NZEI President Louise Green said the plan undermined the very worthy goals for education proposed in the same legislation – the Bill for the new Education Act.
“We welcome the high level goals and the reassertion of the right to free quality public education in the Bill, Louise Green says. But New Zealand schools already offer online learning integrated with face-to-face teaching, although support and resourcing is needed to improve equity of access.
“However, in no way does the online learning framework the Bill proposes match what we know works best for student success. Experience of online schooling in the United States is woeful and all the evidence is clear that high-quality teaching is the single biggest influence in-school on children’s achievement, particularly for our most vulnerable learners.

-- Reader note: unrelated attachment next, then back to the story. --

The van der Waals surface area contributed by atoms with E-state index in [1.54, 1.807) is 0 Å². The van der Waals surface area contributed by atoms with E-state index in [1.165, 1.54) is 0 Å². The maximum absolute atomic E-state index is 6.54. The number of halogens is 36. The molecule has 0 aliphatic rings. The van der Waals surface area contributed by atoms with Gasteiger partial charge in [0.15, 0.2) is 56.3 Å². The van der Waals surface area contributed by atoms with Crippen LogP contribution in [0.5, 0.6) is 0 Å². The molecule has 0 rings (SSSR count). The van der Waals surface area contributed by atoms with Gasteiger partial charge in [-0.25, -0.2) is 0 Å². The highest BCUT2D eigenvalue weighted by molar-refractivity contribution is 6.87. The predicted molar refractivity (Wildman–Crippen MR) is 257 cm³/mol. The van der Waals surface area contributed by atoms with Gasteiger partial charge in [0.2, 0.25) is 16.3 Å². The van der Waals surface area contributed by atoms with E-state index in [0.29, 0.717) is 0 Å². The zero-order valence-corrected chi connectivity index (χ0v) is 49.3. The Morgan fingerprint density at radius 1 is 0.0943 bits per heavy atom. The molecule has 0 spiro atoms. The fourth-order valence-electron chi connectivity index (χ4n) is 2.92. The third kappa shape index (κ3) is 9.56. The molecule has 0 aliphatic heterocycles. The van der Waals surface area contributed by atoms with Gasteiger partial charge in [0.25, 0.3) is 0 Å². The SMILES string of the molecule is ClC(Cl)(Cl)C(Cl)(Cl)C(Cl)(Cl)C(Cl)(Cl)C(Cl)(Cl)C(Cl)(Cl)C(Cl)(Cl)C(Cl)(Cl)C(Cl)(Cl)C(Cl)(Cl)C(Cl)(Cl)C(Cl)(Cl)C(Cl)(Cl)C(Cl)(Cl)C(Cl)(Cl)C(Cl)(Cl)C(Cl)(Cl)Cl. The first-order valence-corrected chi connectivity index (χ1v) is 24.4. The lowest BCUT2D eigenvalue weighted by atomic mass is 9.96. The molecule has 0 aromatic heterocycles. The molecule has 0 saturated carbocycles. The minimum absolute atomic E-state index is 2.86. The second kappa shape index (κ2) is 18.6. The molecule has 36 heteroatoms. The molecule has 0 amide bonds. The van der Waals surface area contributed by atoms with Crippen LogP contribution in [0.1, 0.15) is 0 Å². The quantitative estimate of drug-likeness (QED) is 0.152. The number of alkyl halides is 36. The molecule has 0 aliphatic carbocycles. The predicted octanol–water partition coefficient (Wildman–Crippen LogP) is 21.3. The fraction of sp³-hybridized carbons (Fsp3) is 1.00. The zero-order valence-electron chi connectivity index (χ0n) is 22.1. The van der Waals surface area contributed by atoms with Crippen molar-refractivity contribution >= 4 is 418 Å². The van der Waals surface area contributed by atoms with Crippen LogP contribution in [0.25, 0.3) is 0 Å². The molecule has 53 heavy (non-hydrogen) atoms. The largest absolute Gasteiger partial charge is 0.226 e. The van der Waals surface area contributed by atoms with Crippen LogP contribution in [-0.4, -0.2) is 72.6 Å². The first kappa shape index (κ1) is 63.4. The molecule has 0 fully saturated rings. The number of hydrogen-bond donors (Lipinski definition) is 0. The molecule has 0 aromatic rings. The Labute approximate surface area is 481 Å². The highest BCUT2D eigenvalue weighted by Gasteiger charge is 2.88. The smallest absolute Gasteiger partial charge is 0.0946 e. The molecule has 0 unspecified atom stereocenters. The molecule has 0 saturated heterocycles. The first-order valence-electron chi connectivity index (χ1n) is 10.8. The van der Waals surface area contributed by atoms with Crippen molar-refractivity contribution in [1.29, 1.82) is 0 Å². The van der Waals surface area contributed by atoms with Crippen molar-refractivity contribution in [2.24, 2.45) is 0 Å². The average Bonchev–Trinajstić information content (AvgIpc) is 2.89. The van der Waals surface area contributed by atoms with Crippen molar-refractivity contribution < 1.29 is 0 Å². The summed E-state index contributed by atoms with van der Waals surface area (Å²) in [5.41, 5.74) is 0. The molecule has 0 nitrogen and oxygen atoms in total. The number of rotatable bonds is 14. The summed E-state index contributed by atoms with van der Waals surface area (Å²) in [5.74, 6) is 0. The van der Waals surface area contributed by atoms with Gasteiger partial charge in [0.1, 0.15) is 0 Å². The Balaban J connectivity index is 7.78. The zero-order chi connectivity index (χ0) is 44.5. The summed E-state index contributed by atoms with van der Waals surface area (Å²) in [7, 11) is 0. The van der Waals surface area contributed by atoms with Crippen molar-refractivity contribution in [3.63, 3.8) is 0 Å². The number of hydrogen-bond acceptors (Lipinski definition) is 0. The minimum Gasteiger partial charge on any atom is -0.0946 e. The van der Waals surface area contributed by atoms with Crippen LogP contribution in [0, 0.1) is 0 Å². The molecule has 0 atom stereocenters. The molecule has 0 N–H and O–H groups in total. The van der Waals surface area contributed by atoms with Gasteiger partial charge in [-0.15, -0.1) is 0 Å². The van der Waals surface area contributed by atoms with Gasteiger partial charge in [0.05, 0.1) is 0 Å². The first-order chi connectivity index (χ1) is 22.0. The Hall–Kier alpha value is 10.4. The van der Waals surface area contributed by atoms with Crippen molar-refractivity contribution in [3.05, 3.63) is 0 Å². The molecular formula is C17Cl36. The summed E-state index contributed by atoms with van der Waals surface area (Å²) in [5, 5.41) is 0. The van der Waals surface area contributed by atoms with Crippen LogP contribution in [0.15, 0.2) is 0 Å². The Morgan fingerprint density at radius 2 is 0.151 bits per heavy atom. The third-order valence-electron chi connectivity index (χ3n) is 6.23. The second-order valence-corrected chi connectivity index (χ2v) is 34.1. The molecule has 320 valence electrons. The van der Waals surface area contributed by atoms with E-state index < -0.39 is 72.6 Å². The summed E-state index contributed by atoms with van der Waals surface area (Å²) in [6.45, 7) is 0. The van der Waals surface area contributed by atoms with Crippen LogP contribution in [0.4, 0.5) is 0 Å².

“Particularly for our youngest learners in ECE and primary school, education is also about learning to work and play with other children and to experience both growing independence and a range of activities outside the home. Online learning cannot replicate important social and experiential learning schools offer.
“This proposal was not subject to any consultation prior to appearing in the Bill. We are concerned it will open the door to a new market in private provision subsidised by the taxpayer that will take resourcing away from public schools.
“There is also a serious threat that children with learning difficulties or other challenges will be pressured into online learning as the cheapest option, rather than the Government taking full responsibility for specialist, personalised support to enable every child to reach their potential.”